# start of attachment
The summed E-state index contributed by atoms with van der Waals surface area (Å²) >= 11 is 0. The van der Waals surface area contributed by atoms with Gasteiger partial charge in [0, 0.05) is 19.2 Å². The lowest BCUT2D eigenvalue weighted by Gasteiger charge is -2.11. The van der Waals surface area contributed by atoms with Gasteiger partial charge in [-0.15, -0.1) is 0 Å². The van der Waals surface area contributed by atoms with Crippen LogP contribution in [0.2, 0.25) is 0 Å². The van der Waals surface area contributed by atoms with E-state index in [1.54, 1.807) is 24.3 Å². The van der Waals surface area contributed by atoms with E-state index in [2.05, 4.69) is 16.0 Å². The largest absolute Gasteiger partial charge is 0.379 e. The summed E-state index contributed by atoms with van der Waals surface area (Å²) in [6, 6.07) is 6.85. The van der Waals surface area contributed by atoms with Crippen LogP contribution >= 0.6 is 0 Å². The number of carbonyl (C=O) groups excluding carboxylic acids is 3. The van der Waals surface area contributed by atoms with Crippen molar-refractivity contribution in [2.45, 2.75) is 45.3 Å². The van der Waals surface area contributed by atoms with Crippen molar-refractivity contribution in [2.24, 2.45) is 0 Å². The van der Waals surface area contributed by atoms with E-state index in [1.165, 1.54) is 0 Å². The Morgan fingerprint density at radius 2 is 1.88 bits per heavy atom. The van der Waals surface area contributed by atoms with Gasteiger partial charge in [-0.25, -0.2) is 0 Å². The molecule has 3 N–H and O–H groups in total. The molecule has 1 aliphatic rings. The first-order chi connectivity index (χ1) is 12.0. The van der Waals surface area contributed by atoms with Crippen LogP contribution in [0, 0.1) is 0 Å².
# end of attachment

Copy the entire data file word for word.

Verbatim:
The summed E-state index contributed by atoms with van der Waals surface area (Å²) >= 11 is 0. The van der Waals surface area contributed by atoms with Gasteiger partial charge in [0, 0.05) is 19.2 Å². The lowest BCUT2D eigenvalue weighted by Gasteiger charge is -2.11. The van der Waals surface area contributed by atoms with Gasteiger partial charge in [-0.15, -0.1) is 0 Å². The van der Waals surface area contributed by atoms with Crippen LogP contribution in [0.2, 0.25) is 0 Å². The van der Waals surface area contributed by atoms with E-state index in [1.54, 1.807) is 24.3 Å². The van der Waals surface area contributed by atoms with E-state index in [2.05, 4.69) is 16.0 Å². The largest absolute Gasteiger partial charge is 0.379 e. The summed E-state index contributed by atoms with van der Waals surface area (Å²) in [6, 6.07) is 6.85. The van der Waals surface area contributed by atoms with Crippen LogP contribution >= 0.6 is 0 Å². The number of carbonyl (C=O) groups excluding carboxylic acids is 3. The van der Waals surface area contributed by atoms with Crippen molar-refractivity contribution in [2.45, 2.75) is 45.3 Å². The van der Waals surface area contributed by atoms with Crippen molar-refractivity contribution in [2.24, 2.45) is 0 Å². The van der Waals surface area contributed by atoms with E-state index in [1.165, 1.54) is 0 Å². The Morgan fingerprint density at radius 2 is 1.88 bits per heavy atom. The van der Waals surface area contributed by atoms with Gasteiger partial charge in [-0.25, -0.2) is 0 Å². The molecule has 3 N–H and O–H groups in total. The molecule has 1 aliphatic rings. The first-order chi connectivity index (χ1) is 12.0. The van der Waals surface area contributed by atoms with Crippen LogP contribution in [0, 0.1) is 0 Å².